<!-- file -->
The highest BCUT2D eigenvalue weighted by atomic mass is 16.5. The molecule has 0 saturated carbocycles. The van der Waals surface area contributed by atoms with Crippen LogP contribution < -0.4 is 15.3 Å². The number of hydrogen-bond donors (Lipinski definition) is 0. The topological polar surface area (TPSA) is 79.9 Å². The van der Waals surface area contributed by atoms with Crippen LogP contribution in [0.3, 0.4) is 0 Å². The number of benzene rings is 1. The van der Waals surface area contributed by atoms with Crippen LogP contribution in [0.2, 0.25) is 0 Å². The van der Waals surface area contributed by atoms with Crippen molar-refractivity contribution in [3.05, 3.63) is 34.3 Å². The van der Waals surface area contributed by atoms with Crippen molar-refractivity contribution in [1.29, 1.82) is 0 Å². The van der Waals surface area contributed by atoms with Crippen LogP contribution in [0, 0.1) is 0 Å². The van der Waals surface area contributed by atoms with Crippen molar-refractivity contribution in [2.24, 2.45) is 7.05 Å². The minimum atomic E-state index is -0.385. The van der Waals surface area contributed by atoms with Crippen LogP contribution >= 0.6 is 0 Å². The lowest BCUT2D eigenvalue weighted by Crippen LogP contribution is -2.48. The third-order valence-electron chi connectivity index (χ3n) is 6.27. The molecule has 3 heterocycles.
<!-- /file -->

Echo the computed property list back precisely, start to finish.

The highest BCUT2D eigenvalue weighted by atomic mass is 16.5. The molecule has 0 saturated carbocycles. The van der Waals surface area contributed by atoms with Crippen LogP contribution < -0.4 is 15.3 Å². The number of hydrogen-bond donors (Lipinski definition) is 0. The topological polar surface area (TPSA) is 79.9 Å². The van der Waals surface area contributed by atoms with Crippen LogP contribution in [0.3, 0.4) is 0 Å². The number of benzene rings is 1. The van der Waals surface area contributed by atoms with Crippen LogP contribution in [0.2, 0.25) is 0 Å². The van der Waals surface area contributed by atoms with Crippen molar-refractivity contribution in [3.05, 3.63) is 34.3 Å². The van der Waals surface area contributed by atoms with Crippen molar-refractivity contribution in [1.29, 1.82) is 0 Å². The van der Waals surface area contributed by atoms with Crippen LogP contribution in [0, 0.1) is 0 Å². The van der Waals surface area contributed by atoms with Crippen molar-refractivity contribution in [2.24, 2.45) is 7.05 Å². The minimum atomic E-state index is -0.385. The van der Waals surface area contributed by atoms with Crippen LogP contribution >= 0.6 is 0 Å². The lowest BCUT2D eigenvalue weighted by Crippen LogP contribution is -2.48. The third-order valence-electron chi connectivity index (χ3n) is 6.27. The molecule has 3 heterocycles.